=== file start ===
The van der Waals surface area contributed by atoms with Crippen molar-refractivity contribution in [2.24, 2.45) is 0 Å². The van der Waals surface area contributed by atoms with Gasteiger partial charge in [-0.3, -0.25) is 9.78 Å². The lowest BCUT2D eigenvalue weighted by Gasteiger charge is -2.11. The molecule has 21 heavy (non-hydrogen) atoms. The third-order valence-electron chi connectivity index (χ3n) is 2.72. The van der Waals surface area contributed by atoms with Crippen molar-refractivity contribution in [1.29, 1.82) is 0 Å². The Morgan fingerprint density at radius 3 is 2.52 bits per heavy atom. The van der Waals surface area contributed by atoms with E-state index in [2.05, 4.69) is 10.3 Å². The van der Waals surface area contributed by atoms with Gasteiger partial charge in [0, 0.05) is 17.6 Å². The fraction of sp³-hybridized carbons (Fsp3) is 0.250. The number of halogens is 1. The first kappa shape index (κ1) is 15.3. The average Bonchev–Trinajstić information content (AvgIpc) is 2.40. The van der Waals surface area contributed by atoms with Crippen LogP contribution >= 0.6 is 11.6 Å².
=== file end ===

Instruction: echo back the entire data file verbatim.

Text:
The van der Waals surface area contributed by atoms with Crippen molar-refractivity contribution in [2.24, 2.45) is 0 Å². The van der Waals surface area contributed by atoms with Gasteiger partial charge in [-0.3, -0.25) is 9.78 Å². The lowest BCUT2D eigenvalue weighted by Gasteiger charge is -2.11. The molecule has 21 heavy (non-hydrogen) atoms. The third-order valence-electron chi connectivity index (χ3n) is 2.72. The van der Waals surface area contributed by atoms with Crippen molar-refractivity contribution in [1.29, 1.82) is 0 Å². The Morgan fingerprint density at radius 3 is 2.52 bits per heavy atom. The van der Waals surface area contributed by atoms with E-state index in [2.05, 4.69) is 10.3 Å². The van der Waals surface area contributed by atoms with Gasteiger partial charge in [0, 0.05) is 17.6 Å². The fraction of sp³-hybridized carbons (Fsp3) is 0.250. The number of halogens is 1. The first kappa shape index (κ1) is 15.3. The average Bonchev–Trinajstić information content (AvgIpc) is 2.40. The van der Waals surface area contributed by atoms with Crippen LogP contribution >= 0.6 is 11.6 Å².